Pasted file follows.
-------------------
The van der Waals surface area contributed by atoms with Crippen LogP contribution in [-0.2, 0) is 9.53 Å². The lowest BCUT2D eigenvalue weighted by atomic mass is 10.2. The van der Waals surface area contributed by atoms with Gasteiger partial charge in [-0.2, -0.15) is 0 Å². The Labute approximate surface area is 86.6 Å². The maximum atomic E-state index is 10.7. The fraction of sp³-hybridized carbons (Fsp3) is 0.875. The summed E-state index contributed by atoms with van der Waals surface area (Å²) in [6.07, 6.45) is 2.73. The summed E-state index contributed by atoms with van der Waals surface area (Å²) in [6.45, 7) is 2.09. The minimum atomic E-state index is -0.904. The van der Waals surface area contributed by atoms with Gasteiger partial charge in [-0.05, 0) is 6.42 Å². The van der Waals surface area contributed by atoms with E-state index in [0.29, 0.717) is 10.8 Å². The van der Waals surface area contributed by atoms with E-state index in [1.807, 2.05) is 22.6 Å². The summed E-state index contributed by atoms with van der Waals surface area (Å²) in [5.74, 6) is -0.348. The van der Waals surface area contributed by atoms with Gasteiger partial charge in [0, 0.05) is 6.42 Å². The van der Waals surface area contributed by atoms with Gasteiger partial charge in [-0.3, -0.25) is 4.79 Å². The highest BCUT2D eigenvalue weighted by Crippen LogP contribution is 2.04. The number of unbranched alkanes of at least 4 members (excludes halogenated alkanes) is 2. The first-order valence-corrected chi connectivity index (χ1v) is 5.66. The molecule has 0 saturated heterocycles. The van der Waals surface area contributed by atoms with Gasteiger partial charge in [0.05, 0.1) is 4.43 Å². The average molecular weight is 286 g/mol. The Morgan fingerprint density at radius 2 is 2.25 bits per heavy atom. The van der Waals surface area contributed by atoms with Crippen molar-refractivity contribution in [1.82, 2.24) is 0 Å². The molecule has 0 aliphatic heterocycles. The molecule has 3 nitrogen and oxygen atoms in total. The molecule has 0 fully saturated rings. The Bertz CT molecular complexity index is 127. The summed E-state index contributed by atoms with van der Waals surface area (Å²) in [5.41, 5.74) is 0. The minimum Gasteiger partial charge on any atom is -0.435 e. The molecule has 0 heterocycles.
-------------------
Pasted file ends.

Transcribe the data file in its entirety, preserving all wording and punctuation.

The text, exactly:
The van der Waals surface area contributed by atoms with Crippen LogP contribution in [-0.2, 0) is 9.53 Å². The lowest BCUT2D eigenvalue weighted by atomic mass is 10.2. The van der Waals surface area contributed by atoms with Gasteiger partial charge in [-0.2, -0.15) is 0 Å². The Labute approximate surface area is 86.6 Å². The maximum atomic E-state index is 10.7. The fraction of sp³-hybridized carbons (Fsp3) is 0.875. The summed E-state index contributed by atoms with van der Waals surface area (Å²) in [6.07, 6.45) is 2.73. The summed E-state index contributed by atoms with van der Waals surface area (Å²) in [6.45, 7) is 2.09. The minimum atomic E-state index is -0.904. The van der Waals surface area contributed by atoms with Gasteiger partial charge in [-0.05, 0) is 6.42 Å². The van der Waals surface area contributed by atoms with E-state index in [0.29, 0.717) is 10.8 Å². The van der Waals surface area contributed by atoms with E-state index in [1.807, 2.05) is 22.6 Å². The summed E-state index contributed by atoms with van der Waals surface area (Å²) in [5.74, 6) is -0.348. The van der Waals surface area contributed by atoms with Gasteiger partial charge in [0, 0.05) is 6.42 Å². The van der Waals surface area contributed by atoms with Gasteiger partial charge in [-0.3, -0.25) is 4.79 Å². The highest BCUT2D eigenvalue weighted by Crippen LogP contribution is 2.04. The number of unbranched alkanes of at least 4 members (excludes halogenated alkanes) is 2. The first-order valence-corrected chi connectivity index (χ1v) is 5.66. The molecule has 0 saturated heterocycles. The van der Waals surface area contributed by atoms with Gasteiger partial charge in [0.05, 0.1) is 4.43 Å². The average molecular weight is 286 g/mol. The Morgan fingerprint density at radius 2 is 2.25 bits per heavy atom. The van der Waals surface area contributed by atoms with Crippen molar-refractivity contribution in [1.82, 2.24) is 0 Å². The molecule has 0 aliphatic heterocycles. The molecule has 3 nitrogen and oxygen atoms in total. The molecule has 0 fully saturated rings. The Bertz CT molecular complexity index is 127. The summed E-state index contributed by atoms with van der Waals surface area (Å²) in [5.41, 5.74) is 0. The minimum Gasteiger partial charge on any atom is -0.435 e. The molecule has 0 heterocycles.